Tuesday, 12 October 2010


My sincerest apologies for not posting for an age, but I have been on vacation in the Canary Islands -- specifically Tenerife. Richard and I rented out a holiday villa with four friends and prepared to while away an entire week lounging by a pool and cursing passing clouds for getting between us and our beloved sun. However, as this wonderful holiday abroad approached, Richard and I started to have misgivings. We looked forward to the sun and the fun, but we did not look forward to sharing our villa's pool with various other people staying in the vacation compound. Richard and I had hoped to have a private pool, however, none of the villas with private pools in our price range had seemed very nice. Therefore, the group had settled on renting a villa in a resort property where there were bound to be other guests using the pool.

In the days leading up to the vacation, I kept having nightmarish visions of the kinds of people who would be awaiting us at the pool in Tenerife.

However, upon arriving on the island, this is what actually awaited me, Richard and our friends:

None of the other villas in the fourteen villa complex were occupied -- not one! Not a single other villa had people in it. We had the entire compound, let alone the pool, to ourselves for a week. Being responsible adults, we decided to blast loud music from our villa, push each other fully clothed and screaming into the pool and play hide-and-seek, cops-and-robbers and sardines just about every night we were there.

With all that excitement at night, I spent my days in Tenerife doing little more than this:

After one week of this utter laziness, I was happy to return to reality. Nevertheless, the time away had been wonderful and as we gathered our belongings to make the trip back to Britain, I paused to make an addition to the villa's guest book.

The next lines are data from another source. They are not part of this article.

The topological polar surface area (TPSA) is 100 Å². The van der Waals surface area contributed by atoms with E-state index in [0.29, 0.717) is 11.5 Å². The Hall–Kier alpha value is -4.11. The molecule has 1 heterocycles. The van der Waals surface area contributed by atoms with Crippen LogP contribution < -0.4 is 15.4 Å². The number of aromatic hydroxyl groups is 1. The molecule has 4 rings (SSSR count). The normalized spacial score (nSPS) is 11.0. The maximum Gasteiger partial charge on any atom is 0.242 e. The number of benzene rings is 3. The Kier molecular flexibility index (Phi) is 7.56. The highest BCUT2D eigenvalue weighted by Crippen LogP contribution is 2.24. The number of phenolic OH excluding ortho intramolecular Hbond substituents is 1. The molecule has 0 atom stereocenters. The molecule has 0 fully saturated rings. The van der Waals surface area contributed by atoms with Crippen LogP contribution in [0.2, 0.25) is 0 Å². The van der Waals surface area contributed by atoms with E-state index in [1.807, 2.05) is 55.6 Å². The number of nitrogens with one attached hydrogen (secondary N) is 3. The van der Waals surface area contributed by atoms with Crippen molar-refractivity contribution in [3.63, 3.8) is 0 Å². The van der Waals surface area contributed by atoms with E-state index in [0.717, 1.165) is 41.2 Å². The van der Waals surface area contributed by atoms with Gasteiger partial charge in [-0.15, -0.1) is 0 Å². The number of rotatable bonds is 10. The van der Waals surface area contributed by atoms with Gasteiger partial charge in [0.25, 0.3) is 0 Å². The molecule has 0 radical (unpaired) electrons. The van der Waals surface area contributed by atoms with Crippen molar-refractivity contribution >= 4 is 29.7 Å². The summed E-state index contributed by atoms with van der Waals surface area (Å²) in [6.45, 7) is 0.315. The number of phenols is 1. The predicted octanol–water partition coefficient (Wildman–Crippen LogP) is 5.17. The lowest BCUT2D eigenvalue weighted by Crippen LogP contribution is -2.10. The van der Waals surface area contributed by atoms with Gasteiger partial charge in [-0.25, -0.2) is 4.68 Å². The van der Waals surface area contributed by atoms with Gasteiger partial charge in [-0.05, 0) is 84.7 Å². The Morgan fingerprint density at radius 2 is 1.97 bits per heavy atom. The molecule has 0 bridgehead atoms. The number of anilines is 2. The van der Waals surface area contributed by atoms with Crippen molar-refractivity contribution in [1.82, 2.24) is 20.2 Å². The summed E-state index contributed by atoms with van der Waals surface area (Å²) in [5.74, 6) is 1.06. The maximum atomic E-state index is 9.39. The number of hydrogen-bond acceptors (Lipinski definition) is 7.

Where other families had written rather generic and predictable messages of praise for the villa, I scribbled out this:

Haggis-Attack was a team name from one of our earlier games; it was inspired by
the fact that three of our friends are Scottish.

Once I was certain the villa's owners would be sufficiently aware that the week in Tenerife had been the stuff of stars, hearts and unicorns to us, I returned the guest book to it's table and we all hopped in two cabs to the airport. At the airport we waded through a sea of British and German tourists, passed through security and spent far too long wandering around shops that attempted to sell goods produced in the Canary Islands - which, in case anyone is wondering, are goods that consist of any material that can be extracted from a cactus or a palm tree. These tacky-crap-produced-in-the-Canaries stores all came under the blanket name of Canariensis. Canariensis is a type of palm local to the Canary Islands, but everyone agreed it just sounded like the shops were named after some sort of sexually transmitted disease.

Richard and I arrived home to our apartment after a beleaguering odyssey which consisted of riding a crammed budget flight, a bus, a commuter train, the last tube train on the Hammersmith & City line before the London Underground closed for the night, and then another bus -- and, I might add, while waiting for this last bus we saw an astonishingly violent fist fight break out between two drunken groups of people in front of a chip-shop across the street. Since our return, I have been adjusting to a life where I have to wake up at 9am and reacquaint myself with one nasty word: deadline. Of course, our lovely vacation is easily remembered every time I see Richard's perfect tan -- granted, this makes me instantly notice the glaring inferiority of my own sun exposure which is best demonstrated in the most family-friendly way by using these Ken dolls:


  1. Nice use of "chav", I am impressed at the swift adoption of the lingo!

  2. Chav really is a great word -- not a great thing, but a great word.